If the login attempt is successful, the returned IAuthenticationResult instance will include a link to the authenticated account. Calling GetAccountAsync will follow the link and retrieve the account details.

Role-Based Authorization Using Groups

Stormpath models roles using Groups. To demonstrate assigning a role to Joe Stormtrooper, create some demo groups:

Once the Groups are set up, assigning a user a role is a single line of code!

When your application needs to perform an authorization check, the Groups a user belongs to can be enumerated, and your application can grant or restrict access based on which Groups are present.

As a simple example, you can print the Groups Joe belongs to:

Fine-Grained Permissions with Custom Data

If you need more granular control of a user’s permissions, you can store arbitrary key-value pairs using Custom Data.

For example, to indicate that Joe has read (but not write) access, you could store these values:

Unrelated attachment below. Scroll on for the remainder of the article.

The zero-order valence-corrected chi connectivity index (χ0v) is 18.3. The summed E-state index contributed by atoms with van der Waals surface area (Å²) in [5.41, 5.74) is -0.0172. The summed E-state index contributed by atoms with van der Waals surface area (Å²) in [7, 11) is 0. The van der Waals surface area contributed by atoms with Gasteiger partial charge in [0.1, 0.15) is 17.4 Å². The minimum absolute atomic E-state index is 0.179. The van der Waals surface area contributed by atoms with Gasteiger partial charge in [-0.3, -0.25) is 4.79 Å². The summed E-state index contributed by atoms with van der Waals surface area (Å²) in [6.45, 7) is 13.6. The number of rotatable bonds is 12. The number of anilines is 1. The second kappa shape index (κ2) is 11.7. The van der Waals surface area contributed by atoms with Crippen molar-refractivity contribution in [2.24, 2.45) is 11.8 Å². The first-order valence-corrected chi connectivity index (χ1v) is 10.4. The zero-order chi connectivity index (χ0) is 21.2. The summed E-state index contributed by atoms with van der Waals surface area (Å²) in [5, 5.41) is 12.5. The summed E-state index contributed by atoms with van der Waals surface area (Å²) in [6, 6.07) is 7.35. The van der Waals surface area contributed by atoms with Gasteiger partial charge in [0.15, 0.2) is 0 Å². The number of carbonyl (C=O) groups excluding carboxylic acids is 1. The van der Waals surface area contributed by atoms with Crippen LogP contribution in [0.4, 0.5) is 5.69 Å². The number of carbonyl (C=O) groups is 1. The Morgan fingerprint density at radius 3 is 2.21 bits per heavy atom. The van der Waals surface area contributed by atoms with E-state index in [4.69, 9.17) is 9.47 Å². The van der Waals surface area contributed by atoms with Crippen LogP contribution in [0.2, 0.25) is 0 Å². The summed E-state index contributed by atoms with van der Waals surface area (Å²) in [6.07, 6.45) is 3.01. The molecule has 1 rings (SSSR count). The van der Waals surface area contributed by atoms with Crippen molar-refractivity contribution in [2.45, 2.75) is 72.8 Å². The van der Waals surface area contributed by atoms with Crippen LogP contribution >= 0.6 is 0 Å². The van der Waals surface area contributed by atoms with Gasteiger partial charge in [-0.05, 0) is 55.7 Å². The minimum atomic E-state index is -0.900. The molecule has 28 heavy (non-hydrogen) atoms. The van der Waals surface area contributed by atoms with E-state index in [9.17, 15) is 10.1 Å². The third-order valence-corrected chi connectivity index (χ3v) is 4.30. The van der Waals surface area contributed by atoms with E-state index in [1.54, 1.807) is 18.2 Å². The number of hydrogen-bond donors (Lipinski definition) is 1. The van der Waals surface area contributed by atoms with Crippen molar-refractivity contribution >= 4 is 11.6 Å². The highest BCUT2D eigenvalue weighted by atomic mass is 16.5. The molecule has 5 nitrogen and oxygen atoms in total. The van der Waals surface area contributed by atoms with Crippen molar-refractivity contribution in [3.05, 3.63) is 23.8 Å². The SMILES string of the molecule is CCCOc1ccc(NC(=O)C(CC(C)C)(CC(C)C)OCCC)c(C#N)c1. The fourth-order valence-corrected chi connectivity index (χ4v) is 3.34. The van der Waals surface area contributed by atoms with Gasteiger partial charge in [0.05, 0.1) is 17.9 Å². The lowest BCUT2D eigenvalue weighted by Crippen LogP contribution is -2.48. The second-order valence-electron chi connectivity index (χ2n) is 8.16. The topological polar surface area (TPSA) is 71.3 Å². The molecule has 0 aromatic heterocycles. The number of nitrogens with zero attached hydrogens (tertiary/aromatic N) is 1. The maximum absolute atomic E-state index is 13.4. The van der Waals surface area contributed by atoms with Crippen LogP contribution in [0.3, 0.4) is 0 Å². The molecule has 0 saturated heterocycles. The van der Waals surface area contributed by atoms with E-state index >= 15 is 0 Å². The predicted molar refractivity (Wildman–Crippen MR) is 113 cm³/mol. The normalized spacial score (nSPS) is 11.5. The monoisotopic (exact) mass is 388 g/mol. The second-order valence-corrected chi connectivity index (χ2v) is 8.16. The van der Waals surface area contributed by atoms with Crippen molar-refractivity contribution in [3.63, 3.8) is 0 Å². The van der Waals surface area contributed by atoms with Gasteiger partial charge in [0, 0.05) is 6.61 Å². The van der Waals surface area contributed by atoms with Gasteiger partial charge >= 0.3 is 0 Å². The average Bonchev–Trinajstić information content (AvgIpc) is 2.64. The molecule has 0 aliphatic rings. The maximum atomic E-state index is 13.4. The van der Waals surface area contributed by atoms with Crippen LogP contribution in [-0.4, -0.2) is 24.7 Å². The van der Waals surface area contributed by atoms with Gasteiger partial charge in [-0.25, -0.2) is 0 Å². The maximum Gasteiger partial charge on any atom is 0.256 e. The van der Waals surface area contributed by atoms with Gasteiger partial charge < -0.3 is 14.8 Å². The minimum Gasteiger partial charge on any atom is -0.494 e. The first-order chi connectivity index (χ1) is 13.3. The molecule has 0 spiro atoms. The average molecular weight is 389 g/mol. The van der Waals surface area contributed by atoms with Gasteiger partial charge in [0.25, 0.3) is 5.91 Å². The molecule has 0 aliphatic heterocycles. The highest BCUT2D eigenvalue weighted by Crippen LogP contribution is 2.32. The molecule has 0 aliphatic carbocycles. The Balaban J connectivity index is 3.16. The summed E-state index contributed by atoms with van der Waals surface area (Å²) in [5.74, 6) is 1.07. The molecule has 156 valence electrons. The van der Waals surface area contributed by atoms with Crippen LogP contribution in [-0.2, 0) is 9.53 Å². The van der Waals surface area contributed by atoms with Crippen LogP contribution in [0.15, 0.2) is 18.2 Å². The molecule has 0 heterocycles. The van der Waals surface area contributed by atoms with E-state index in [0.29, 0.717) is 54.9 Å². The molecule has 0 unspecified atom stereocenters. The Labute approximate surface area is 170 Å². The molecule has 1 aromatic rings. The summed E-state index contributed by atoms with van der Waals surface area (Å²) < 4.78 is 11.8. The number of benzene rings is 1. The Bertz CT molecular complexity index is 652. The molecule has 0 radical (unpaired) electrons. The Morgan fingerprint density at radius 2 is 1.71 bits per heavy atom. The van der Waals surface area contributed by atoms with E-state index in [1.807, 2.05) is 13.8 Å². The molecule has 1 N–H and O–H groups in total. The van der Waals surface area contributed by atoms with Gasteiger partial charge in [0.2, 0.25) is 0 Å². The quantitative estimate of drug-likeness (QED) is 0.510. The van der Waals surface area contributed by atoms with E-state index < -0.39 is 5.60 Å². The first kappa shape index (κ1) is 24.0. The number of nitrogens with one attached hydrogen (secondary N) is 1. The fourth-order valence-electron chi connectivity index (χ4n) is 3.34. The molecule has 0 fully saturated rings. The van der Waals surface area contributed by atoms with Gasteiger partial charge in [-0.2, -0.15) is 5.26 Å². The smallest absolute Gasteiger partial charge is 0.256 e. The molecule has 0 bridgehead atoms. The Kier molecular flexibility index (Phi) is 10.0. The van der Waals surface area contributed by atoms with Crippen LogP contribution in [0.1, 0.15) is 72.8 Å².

Checking the user’s permissions becomes a simple matter of getting and parsing the values you stored earlier:

Custom Data isn’t limited to storing permissions data; it can also be used to store additional user profile information, or any other schemaless data you need to persist alongside your Stormpath resources. You can store strings, booleans, and other primitive data types – up to 10MB of data per resource.

Sample Code

A working example of the code from this article is available in the vb-console-sample Github repo. A synchronous version of the demo is included, so you can see how the Stormpath.SDK.Sync namespace works.

Code on, Fellow Visual Basic Traveler!

We’ve got plenty of exciting things coming up, including rich ASP.NET support! In the meantime, if you have questions or feature requests, don’t hesitate to send us an email, or join the conversation on Github.